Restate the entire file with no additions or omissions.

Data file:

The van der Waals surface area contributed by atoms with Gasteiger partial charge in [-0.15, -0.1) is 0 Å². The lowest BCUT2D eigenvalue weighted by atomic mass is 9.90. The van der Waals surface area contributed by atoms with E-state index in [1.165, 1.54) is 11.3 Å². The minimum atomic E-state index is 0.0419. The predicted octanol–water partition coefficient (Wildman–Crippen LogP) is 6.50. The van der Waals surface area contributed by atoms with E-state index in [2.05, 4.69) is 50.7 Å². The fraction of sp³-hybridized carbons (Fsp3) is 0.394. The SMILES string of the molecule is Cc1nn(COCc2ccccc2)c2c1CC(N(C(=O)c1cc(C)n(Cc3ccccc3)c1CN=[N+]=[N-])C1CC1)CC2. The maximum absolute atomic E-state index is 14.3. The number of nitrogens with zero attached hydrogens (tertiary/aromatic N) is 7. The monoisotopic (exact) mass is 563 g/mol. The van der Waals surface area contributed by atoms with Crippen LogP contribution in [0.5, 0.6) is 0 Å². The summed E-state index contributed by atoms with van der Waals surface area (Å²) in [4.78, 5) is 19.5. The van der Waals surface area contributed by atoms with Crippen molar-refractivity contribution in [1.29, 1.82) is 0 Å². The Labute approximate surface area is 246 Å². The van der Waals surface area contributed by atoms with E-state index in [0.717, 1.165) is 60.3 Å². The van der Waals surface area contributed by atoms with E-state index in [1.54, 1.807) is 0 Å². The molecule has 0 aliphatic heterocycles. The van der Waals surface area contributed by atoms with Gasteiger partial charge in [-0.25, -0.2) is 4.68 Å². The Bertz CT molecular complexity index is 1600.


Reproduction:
The van der Waals surface area contributed by atoms with Gasteiger partial charge in [-0.15, -0.1) is 0 Å². The lowest BCUT2D eigenvalue weighted by atomic mass is 9.90. The van der Waals surface area contributed by atoms with E-state index in [1.165, 1.54) is 11.3 Å². The minimum atomic E-state index is 0.0419. The predicted octanol–water partition coefficient (Wildman–Crippen LogP) is 6.50. The van der Waals surface area contributed by atoms with E-state index in [2.05, 4.69) is 50.7 Å². The fraction of sp³-hybridized carbons (Fsp3) is 0.394. The SMILES string of the molecule is Cc1nn(COCc2ccccc2)c2c1CC(N(C(=O)c1cc(C)n(Cc3ccccc3)c1CN=[N+]=[N-])C1CC1)CC2. The maximum absolute atomic E-state index is 14.3. The number of nitrogens with zero attached hydrogens (tertiary/aromatic N) is 7. The monoisotopic (exact) mass is 563 g/mol. The van der Waals surface area contributed by atoms with Crippen LogP contribution in [0.5, 0.6) is 0 Å². The summed E-state index contributed by atoms with van der Waals surface area (Å²) in [4.78, 5) is 19.5. The van der Waals surface area contributed by atoms with Crippen molar-refractivity contribution in [1.29, 1.82) is 0 Å². The Labute approximate surface area is 246 Å². The van der Waals surface area contributed by atoms with E-state index in [0.717, 1.165) is 60.3 Å². The van der Waals surface area contributed by atoms with E-state index in [1.54, 1.807) is 0 Å². The molecule has 0 aliphatic heterocycles. The van der Waals surface area contributed by atoms with Gasteiger partial charge in [-0.25, -0.2) is 4.68 Å². The Bertz CT molecular complexity index is 1600.